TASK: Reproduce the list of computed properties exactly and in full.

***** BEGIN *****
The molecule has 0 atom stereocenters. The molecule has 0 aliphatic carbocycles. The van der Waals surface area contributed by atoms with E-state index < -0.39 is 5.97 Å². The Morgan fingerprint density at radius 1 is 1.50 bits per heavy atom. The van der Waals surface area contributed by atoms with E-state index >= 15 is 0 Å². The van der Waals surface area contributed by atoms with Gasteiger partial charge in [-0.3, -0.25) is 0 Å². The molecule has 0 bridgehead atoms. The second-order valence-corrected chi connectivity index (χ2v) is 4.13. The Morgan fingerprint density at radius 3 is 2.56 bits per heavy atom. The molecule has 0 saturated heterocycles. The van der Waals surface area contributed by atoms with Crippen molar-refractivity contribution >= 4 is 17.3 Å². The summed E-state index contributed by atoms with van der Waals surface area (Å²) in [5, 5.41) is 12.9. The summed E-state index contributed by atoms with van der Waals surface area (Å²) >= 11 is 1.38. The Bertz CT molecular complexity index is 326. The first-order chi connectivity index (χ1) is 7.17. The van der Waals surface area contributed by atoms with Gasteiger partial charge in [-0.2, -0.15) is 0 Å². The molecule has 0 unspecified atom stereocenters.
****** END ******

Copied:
The molecule has 0 atom stereocenters. The molecule has 0 aliphatic carbocycles. The van der Waals surface area contributed by atoms with E-state index < -0.39 is 5.97 Å². The Morgan fingerprint density at radius 1 is 1.50 bits per heavy atom. The van der Waals surface area contributed by atoms with E-state index >= 15 is 0 Å². The van der Waals surface area contributed by atoms with Gasteiger partial charge in [-0.3, -0.25) is 0 Å². The molecule has 0 bridgehead atoms. The second-order valence-corrected chi connectivity index (χ2v) is 4.13. The Morgan fingerprint density at radius 3 is 2.56 bits per heavy atom. The molecule has 0 saturated heterocycles. The van der Waals surface area contributed by atoms with Crippen molar-refractivity contribution >= 4 is 17.3 Å². The summed E-state index contributed by atoms with van der Waals surface area (Å²) in [5, 5.41) is 12.9. The summed E-state index contributed by atoms with van der Waals surface area (Å²) >= 11 is 1.38. The Bertz CT molecular complexity index is 326. The first-order chi connectivity index (χ1) is 7.17. The van der Waals surface area contributed by atoms with Gasteiger partial charge in [-0.2, -0.15) is 0 Å². The molecule has 0 unspecified atom stereocenters.